I often bribe myself. That is, I can tell myself that I don’t get to go see that wonderful new movie until I have finished x amount of work on taxes.

If some special event is coming up—a visit from a friend who lives out of town or a vacation trip out of state, for instance—I can make the work on taxes something I must do first so that I can enjoy the event properly.

Alternatively, I offer myself compelling rewards. Wouldn’t you as a parent do something nice for a five-year-old who had just performed some really distasteful household chore? Since you are equally deserving, you must do the same for yourself. It’s a “me too” principle.

When I finish my income taxes, I might buy myself a fantastic new cell phone, a material reward, or a new outfit.

There is of course also a powerful psychic reward: I can remind myself how good it feels to be able to forget about income taxes for another year. I am also pleasantly aware that I have once again been responsible.

6. Organize the job for efficiency
All of the ploys I have suggested make it sound as if there is no problem with the middle ground between start and finish. But of course staying in the chair and slogging through may be an issue. How to cope?

Sometimes I alternate easy tasks with especially unpleasant ones. My best work time is early morning, and I might be sure to schedule the tough stuff then. I might also create a work plan: two hours of labor followed by a half-hour break.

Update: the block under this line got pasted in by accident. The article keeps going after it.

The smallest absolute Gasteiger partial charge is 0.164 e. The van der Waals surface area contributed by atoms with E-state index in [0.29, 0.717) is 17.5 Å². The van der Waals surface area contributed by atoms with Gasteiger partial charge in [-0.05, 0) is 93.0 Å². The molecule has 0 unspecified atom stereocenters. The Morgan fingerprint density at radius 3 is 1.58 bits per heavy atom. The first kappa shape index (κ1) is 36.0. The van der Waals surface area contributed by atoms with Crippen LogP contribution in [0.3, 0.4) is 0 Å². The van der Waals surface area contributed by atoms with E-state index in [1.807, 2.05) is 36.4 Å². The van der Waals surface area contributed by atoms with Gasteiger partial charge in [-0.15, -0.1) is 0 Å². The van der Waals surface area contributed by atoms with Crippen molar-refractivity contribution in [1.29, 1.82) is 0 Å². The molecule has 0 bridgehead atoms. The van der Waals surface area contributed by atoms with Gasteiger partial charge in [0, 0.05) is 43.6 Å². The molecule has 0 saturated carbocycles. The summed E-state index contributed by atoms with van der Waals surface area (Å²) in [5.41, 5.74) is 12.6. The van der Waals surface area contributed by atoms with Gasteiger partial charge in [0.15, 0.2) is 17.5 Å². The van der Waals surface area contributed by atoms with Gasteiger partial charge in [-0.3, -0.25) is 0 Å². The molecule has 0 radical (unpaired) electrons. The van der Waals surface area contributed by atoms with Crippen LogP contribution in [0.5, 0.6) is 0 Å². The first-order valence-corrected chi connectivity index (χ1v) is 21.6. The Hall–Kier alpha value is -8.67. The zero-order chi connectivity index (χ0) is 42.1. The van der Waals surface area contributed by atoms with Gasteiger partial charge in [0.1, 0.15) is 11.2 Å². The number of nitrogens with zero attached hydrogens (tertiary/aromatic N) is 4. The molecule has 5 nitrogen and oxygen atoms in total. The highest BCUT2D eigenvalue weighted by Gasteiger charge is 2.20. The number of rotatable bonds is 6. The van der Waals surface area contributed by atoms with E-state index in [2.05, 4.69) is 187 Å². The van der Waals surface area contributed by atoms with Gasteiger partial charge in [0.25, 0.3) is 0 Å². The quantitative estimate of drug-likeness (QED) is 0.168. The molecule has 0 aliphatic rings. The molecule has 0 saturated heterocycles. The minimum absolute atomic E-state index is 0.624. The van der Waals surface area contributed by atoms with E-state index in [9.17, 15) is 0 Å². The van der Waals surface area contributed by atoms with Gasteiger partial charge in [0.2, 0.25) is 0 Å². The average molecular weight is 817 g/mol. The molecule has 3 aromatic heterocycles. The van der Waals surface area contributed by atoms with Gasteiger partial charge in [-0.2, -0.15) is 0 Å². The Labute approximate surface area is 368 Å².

Notice how you think about the day’s assignment. Put on psychic blinders so that you won’t be overwhelmed by the thought of all the work still to be done.  Just focus on the task at hand.  One step at a time.

If I save the worst part until last, everything else has been done. Sometimes it helps me to do the worst parts of the job first. Then I know that the stuff that’s left is pretty easy. I can remind myself of how much I have already done and how little remains.

Once I had a bad filing task to do from A to Z. Since the twenty-six letters of the alphabet looked dauntingly long, I started in the middle, at the letter M, and proceeded to Z. Then I could see that only the first half of the alphabet remained. Somehow this approach helped motivate me.

7. Conquer the fear of failure by remembering past successes